American Diabetes Alert Day

Tips for Meal Prepping If You Have Diabetes

Controlling your blood sugar (glucose) levels can be challenging when you have a packed schedule or limited meal options. The following tips can help you meal prep to manage your diabetes. If you have questions or if you need help, work with your health care provider or diet and nutrition specialist (dietitian).


Planning Ahead

Plan ahead if you know you have a busy upcoming schedule:

• Try to eat your meals and snacks at about the same time each day. If you know your meal is going to be later than normal, make sure you have a small snack. Being very hungry can cause you to make unhealthy food choices.
• If you are ordering take-out, make a list of the restaurants near you that offer healthy choices. If possible, review the menu online and plan what you will order ahead of time.

o Research your restaurant of choice online. Many chain and fast-food restaurants list nutritional information online. Use this information to choose the healthiest options and to calculate how many carbohydrates will be in your meal.

• Use a carbohydrate-counting book or mobile app to look up the carbohydrate content and serving size of the foods you want to eat.

Free Foods

A “free food” is any food or drink that has less than 5 grams of carbohydrates and less than 20 calories per serving. These foods are high in fiber and nutrients and low in calories, carbohydrates, and fats. Free foods include:

• Non-starchy vegetables, such as carrots, broccoli, celery, lettuce, or green beans.
• Non-sugar drinks, such as water, unsweetened coffee, or unsweetened tea.
• Low-calorie salad dressings.
• Sugar-free gelatin.

Starting meals with a salad full of vegetables is a healthy choice that includes a lot of free foods. Avoid high-calorie salad toppings like bacon, cheese, and high-fat dressings. Try to eat your salad dressing on the side so that you dip your fork in the dressing and then in the salad. This allows you to control how much dressing you eat and still get the flavor with every bite.

Choices to Control Carbohydrates

• Avoid bread or chips as a complement to your meal.
• Choose light yogurt or Greek yogurt instead of non-fat sweetened yogurt.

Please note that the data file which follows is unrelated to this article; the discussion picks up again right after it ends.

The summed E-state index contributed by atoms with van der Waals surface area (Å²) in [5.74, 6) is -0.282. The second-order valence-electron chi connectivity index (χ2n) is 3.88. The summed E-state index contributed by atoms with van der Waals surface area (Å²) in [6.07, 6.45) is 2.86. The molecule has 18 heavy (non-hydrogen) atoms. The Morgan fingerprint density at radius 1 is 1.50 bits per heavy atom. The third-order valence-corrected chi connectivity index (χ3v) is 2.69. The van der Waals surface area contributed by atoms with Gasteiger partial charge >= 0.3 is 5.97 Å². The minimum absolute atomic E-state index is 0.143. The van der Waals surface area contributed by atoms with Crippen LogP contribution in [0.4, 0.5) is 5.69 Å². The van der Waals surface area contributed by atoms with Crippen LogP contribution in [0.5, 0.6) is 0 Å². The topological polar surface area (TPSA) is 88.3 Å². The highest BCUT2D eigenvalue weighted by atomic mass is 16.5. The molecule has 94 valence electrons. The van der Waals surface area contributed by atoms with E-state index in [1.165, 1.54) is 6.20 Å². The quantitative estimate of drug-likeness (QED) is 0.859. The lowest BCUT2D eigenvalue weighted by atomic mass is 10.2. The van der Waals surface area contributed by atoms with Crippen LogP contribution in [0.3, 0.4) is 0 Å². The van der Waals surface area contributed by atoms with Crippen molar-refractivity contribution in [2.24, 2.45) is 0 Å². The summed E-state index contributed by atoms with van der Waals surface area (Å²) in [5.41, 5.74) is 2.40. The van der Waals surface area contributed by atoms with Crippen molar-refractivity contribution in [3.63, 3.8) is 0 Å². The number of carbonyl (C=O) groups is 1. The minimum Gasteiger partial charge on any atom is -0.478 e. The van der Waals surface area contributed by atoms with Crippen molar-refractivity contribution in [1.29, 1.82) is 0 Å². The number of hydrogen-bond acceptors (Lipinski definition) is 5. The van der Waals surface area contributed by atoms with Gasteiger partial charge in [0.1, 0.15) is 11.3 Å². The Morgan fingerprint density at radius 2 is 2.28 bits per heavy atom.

• Opt for fresh fruit. Avoid canned fruit because it is usually packed in sugar or syrup.
• When ordering out, ask for substitutes. For example, if your meal comes with french fries, ask for a side salad or steamed veggies instead. If a meal comes with fried chicken, ask for grilled chicken instead.

Beverages

• Choose drinks that are low in calories and sugar, such as:

• Water.
• Unsweetened tea or coffee.
• Lowfat milk.

• Avoid the following drinks:

• Alcoholic beverages.
• Regular (not diet) sodas.

Other Tips

• If you take insulin, wait to take your insulin until you are ready to eat your meal. This will ensure that your insulin and your food are timed correctly.
• Become familiar with serving sizes and learn to recognize how many servings are in a portion. Restaurant portions are typically two to three times larger than what you really need.
• When you prepare your meal, leave the amount you should have on your plate and put the rest away, or leave it in the to-go box, so that you are not tempted to eat too much.
• Consider splitting an entree with someone and ordering a side salad.
• Avoid buffets. They are typically too tempting and result in overeating.


Where to Find More Information

• American Diabetes Association: www.diabetes.org
• American Association of Diabetes Educators: www.diabeteseducator.org

Summary

• Plan ahead when you anticipate a busy schedule or order take-out.
• Try to eat your meals and snacks at about the same time each day. If you know your meal is going to be later than normal, make sure you have a small snack. Being very hungry can cause you to make unhealthy food choices.
• Ask for substitutes. For example, if your meal comes with french fries, ask for a side salad or steamed veggies instead. If a meal comes with fried chicken, ask for grilled chicken instead.
• Divide your meal before you start eating.

This information is not intended to replace advice given to you by your health care provider. Make sure you discuss any questions you have with your health care provider.


Document Released: 12/18/2006 Document Revised: 03/28/2018 Document Reviewed: 03/28/2018
Elsevier Interactive Patient Education © 2020 Elsevier Inc.

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